south-eastern inner side. This structure has a wall 0.4m wide and 0.3m high
around an internal area 1.5m in diameter, and is typical of medieval and later
herdsmen's shelters.

The site of the monument is shown on the attached map extract.
It includes a 2 metre boundary around the archaeological features,
considered to be essential for the monument's support and preservation.

Source: Historic England

Reasons for Scheduling

Bodmin Moor, the largest of the Cornish granite uplands, has long been
recognised to have exceptional preservation of archaeological remains. The
Moor has been the subject of detailed archaeological survey and is one of the
best recorded upland landscapes in England. The extensive relict landscapes of
prehistoric, medieval and post-medieval date provide direct evidence for human
exploitation of the Moor from the earliest prehistoric period onwards. The
well-preserved and often visible relationship between settlement sites, field
systems, ceremonial and funerary monuments as well as later industrial remains
provides significant insights into successive changes in the pattern of land
use through time. Stone hut circles were the dwelling places of prehistoric
farmers on the Moor, mostly dating from the Bronze Age (c.2000-700 BC). The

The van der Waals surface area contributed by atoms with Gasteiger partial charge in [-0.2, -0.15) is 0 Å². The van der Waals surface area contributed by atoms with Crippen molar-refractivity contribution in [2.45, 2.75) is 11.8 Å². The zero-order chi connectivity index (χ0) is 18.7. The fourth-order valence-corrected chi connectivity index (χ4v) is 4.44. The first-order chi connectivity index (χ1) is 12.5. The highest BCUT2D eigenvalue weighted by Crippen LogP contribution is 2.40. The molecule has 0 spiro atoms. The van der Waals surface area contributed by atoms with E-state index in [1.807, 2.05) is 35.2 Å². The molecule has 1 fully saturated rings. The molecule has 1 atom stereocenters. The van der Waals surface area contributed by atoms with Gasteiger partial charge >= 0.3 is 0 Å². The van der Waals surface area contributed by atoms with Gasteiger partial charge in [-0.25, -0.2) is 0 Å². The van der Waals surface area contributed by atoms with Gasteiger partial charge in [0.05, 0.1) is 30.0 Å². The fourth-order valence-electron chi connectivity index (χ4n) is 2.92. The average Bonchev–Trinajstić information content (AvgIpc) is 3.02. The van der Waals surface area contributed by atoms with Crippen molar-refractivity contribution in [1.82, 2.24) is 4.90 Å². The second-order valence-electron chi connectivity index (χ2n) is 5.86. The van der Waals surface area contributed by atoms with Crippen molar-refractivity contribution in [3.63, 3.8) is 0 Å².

stone-based round houses survive as low walls or banks enclosing a circular
floor area; remains of a turf or thatch roof are not preserved. The huts occur
singly or in small or large groups and may occur in the open or be enclosed by
a bank of earth and stone. Although they are common on the Moor, their
longevity of use and their relationship with other monument types provides
important information on the diversity of social organisation and farming
practices among prehistoric communities. They are particularly representative
of their period and a substantial proportion of surviving examples are
considered worthy of protection.

This unenclosed hut circle settlement on the Langstone Downs has survived well
and displays several unusual features, notably the ditches around some hut
circles and the incorporated hollow way. The proximity of this settlement to
other broadly contemporary settlement sites and field systems demonstrates
well the nature of settlement and land use during the Bronze Age.

Source: Historic England


Books and journals
Fleming, A, The Dartmoor Reaves, (1988)
Sharpe, A, The Minions Area Archaeological Survey and Management (Volume 2), (1989)
CAU/RCHME, The Bodmin Moor Survey, Unpubl. draft text consulted 1993
consulted 9/1991, Carter, A./RCHME, 1:2500 AP transcriptions for SX 2473 & SX 2474,
consulted 9/1991, Cornwall SMR entry for PRN 1215,
consulted 9/1991, Cornwall SMR entry for PRN 1216.01 - .05,
consulted 9/1991, Cornwall SMR entry for PRN 1216.06,
consulted 9/1991, Cornwall SMR entry for PRN 1217,
consulted 9/1991, Cornwall SMR entry for PRN 1274,
consulted 9/1991, Cornwall SMR entry for PRN 1286.01,
consulted 9/1991, Cornwall SMR entry for PRN 1428,

Source: Historic England